Reviewed by Colin Jacobson (July 25, 2017)
Terrence Malick’s directorial career launched with 1973’s Badlands and moved ahead with 1978’s Days of Heaven. Malick then waited a whopping 20 years before his follow-up, 1998’s Thin Red Line.
Malick returned a “mere” seven years later for 2005’s New World. He took six more years to follow it up with 2011’s Tree of Life.
Ever since then, though, Malick has cranked out movies at a rapid pace – well, for him, at least. He followed Tree with 2012’s To the Wonder and put out Knight of Cups in 2015.
Continuing his burst of late-in-life productivity, Malick returns with 2017’s Song to Song. This release that means the director has completed as many films in the last six years than he did in the first 32 years of his career.
Song takes us to Austin Texas and its prosperous music scene. We meet two separate couples: struggling songwriters BV (Ryan Gosling) and Faye (Rooney Mara) as well as music business kingpin Cook (Michael Fassbender) and waitress Rhonda (Natalie Portman). We follow their interactions and attempts to succeed in their chosen fields.
Malick’s movies never made money, as even his biggest “hit” - Thin Red Line - peaked at a lackluster $36 million and didn’t come close to profitability. Malick’s last three flicks haven’t even cracked the $1 million mark, so it’s clear studios back him due to his continued status as a “prestige director”.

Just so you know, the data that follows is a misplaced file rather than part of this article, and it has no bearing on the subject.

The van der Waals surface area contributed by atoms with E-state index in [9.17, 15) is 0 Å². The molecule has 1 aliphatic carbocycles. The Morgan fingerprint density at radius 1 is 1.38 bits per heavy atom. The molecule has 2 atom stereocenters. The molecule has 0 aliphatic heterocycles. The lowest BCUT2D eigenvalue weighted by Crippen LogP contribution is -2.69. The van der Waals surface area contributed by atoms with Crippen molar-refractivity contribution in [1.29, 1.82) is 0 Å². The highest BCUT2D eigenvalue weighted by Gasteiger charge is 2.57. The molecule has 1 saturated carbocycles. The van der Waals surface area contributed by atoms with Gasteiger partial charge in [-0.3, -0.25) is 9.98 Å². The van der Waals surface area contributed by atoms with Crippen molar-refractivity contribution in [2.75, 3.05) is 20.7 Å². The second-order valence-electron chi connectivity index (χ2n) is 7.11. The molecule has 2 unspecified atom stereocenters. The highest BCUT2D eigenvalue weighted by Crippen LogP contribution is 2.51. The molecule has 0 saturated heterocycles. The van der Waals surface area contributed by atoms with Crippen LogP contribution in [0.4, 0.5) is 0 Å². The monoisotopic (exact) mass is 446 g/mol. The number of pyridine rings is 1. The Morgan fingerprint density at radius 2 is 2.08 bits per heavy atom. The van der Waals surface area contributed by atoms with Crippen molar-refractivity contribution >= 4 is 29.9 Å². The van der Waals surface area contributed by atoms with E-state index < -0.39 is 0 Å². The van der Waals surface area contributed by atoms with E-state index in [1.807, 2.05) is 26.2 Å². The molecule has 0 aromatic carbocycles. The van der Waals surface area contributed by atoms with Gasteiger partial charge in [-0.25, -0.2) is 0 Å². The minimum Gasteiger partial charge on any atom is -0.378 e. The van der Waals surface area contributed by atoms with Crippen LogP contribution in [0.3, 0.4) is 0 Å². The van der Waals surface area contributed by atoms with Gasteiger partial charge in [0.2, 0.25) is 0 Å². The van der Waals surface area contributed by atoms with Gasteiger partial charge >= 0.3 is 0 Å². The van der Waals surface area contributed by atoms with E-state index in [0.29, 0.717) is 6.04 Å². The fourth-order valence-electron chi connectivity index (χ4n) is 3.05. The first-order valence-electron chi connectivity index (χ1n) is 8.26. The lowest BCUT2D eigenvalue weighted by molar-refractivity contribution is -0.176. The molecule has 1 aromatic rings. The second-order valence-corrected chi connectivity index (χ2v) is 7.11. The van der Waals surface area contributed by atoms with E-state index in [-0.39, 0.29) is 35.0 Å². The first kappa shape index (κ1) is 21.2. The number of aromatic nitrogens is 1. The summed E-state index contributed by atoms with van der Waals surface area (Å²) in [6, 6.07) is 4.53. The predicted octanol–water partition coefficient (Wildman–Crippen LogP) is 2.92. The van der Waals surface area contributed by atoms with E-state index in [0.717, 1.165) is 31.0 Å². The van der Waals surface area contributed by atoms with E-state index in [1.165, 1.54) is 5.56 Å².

I doubt that reputation will change, but Malick’s last few films have demonstrated that critics won’t support everything he does. After good to great reviews for all his prior efforts, the releases from Wonder through Song have all gotten much less positive assessments.
As for me, I always found myself less than enchanted with Malick’s work, as I felt he cared too much about style instead of substance. When Malick tried to tell an actual story – such as in Badlands or New World - he did well, but Malick too often tended to focus on pretty pictures and little else.
This trait stretches to an extreme in the formless, rambling Song. As loose a plot synopsis as I provide, I think I actually made the movie looks more narrative-heavy than it is.
That means we get little content across the movie’s 129 minutes. Characters occasionally deliver information about each other and their relationships, but usually they simply meander around the screen and eax semi-philosophical.
Malick always did love his introspective voiceovers, and those remain an active part of Song. We get plenty of pseudo-profound reflections from the characters, all of which seem pretentious and none of which add meaning to the proceedings.
Malick certainly maintains the ability to recruit “A”-level talent. In addition to the actors I mentioned during my plot synopsis, Song features Cate Blanchett, Holly Hunter, Val Kilmer and a mix of notables from the music business.
With a cast like that, Song should be able to churn out something of consequence. Unfortunately, it seems so in love with its own grandiose sense of self-importance that it fails to give the actors much to do.
Often, Song feels like an entirely improvised affair in which Malick set up the cameras, told the actors to do what they felt like and recorded the results. Characters wander about and dally without purpose or impact.
In a 20-minute short, this might seem tolerable, but with more than two hours at its disposal, Song turns into a massive bore. Terrence Malick veers so far into self-parody that not even his usual fine cinematography offers redemption in this snoozefest.